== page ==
Nov 19, 2006

Charlevoix by bike

The following is a slightly edited response to a question I got in a private message at Bike Forums. It describes a few route options through the Charlevoix region. I have photos from a trip in 2005 posted here and here.

- Road 360 from Ste-Anne-de-Beaupré to St-Tite-des-Caps. Rolling hills, short and steep. I took another route because I already had done this one, but this is the best IMPO (in many people's opinion). You can take highway 138 which is a long uphill with the high-speed traffic. Good route for coming back though. Very fast downhills. There's a third option, involving a bunch of smaller roads and highway 138. I took that third option because I'm a masochist.

- Highway 138 from St-Tite-des-Caps to Baie-St-Paul is the only option. It goes up, then is somewhat flat, up at over 700m of altitude, down, up again and down to sea level. Lots of wild camping opportunities between the two villages. Baie-St-Paul has a well-known hostel with a green roof way up some crazy hill. Never been there myself. There's also a big, but nice campsite further down the 138. Unless you're about to bonk or want to be in Baie-St-Paul in the morning, I'd suggest pushing towards île-aux-Coudres.

- Highway 362 eastbound from Baie-St-Paul. Scenic route. Very hilly, could have more shoulders. About 10km east of Baie-St-Paul, it's the village named "Misère" (Misery). It's just a few houses. There's a small road leading to the free ferry to île-aux-Coudres. A very twisty 2km at 20% with a stop at the bottom. I'd probably walk it. Camping Sylvie on the island is nice and cheap. After climbing the hill out of the marina, it's on the right on the main road. You'll come across a grocery store. Riding around the island is a real charm. Good place for a rest day.

- After the island, you have to climb that wall you can see from the boat (you'll understand). It's not bad... only 10 and 18%. The climb leads into the village of Les Éboulements.

- La Malbaie is where you have to decide wether to keep on going along the coast (and Tadoussac) or go inland. The coast is hilly (surprise!) with a good shoulder all the way to Tadoussac. High trafic too. My 2005 route went inland since the coast becomes "more of the same" after a while and you're not even close to the coast between St-Siméon and Tadoussac.

For the inland route:

- Follow the bike path in La Malbaie, you'll come across a shopping center with Canadian Tire and all, until you rejoin highway 138 and a bridge across Malbaie river. Cross that bridge and take a left. You'll be following the river on the quiet road. A popular campsite is in the area (camping Fraser). Cross the river again on a street I forget the name and get on the 138 west. Climb that big ass hill, then the other one and follow the directions for St-Aimé-des-Lacs and parc des Hautes-Gorges-de-la-rivière-Malbaie (Hautes-Gorges for friends). The park is a dead end but well-worth it. The village is the last resupply point. There is a convenience store in the park but choice is very limited and it's expensive. I believe there's a restaurant at the dam. (see Good place for a rest day. L'Acropole des Draveurs is a classic trail there. Very steep. Anecdote: It was so windy when I got there, rain (and sleet) was coming from undeneath!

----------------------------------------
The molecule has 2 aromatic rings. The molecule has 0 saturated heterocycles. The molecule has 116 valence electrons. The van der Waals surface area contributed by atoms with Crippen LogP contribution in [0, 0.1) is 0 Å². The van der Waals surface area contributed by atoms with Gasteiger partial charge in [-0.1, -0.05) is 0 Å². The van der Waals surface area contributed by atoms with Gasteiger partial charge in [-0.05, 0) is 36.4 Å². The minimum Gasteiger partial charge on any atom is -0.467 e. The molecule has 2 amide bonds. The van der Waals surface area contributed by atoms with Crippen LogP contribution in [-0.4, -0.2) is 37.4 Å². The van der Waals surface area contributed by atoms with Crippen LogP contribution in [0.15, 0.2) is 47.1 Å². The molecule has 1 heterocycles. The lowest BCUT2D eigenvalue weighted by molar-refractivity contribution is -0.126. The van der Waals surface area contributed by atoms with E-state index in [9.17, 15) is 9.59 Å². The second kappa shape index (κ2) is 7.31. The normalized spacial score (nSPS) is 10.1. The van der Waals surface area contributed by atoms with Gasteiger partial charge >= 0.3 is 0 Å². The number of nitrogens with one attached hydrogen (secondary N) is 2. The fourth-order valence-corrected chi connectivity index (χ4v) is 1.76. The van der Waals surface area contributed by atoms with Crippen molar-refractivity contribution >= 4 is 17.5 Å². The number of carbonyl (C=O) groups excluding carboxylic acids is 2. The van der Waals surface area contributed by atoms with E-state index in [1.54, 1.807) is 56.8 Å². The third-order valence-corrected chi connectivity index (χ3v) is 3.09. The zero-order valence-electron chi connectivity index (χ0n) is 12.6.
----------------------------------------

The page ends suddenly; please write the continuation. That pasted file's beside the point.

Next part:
- Going out of the park, take rang St-Thomas, unpaved for about 2.5km. If it's raining and muddy, you can continue on the main road and take chemin du Lac Nairme, which is all paved. As long as you go towards Notre-Dame-des-Monts.

- From Notre-Dame, the route takes a few short roads to Rang St-Jean-Baptiste, which takes you to St-Urbain-de-Charlevoix. This whole stretch is one my favorite in all Québec so far. Very hilly (of course), very quiet. A place few tourists get to see.

- Once you reach highway 381 In St-Urbain, there's a grocery store on your left (Axep), last resupply point for those wanting to ride highway 381 towards the Saguenay region.

- Highway 381 is very wild, no services except for Grands-Jardins park. There's a campsite at the park's entrance. Have the right amount for the little enveloppe unless you want to climb the 19% to the booth at the Lac-des-Cygnes trailhead. That trail is great if you're looking for a day off the bike. I wouldn't walk it with SPD shoes though. Another idea is to climb the hill, hike the trail and bike a little more before camp. Don't forget quarters for the showers as well.

No comments: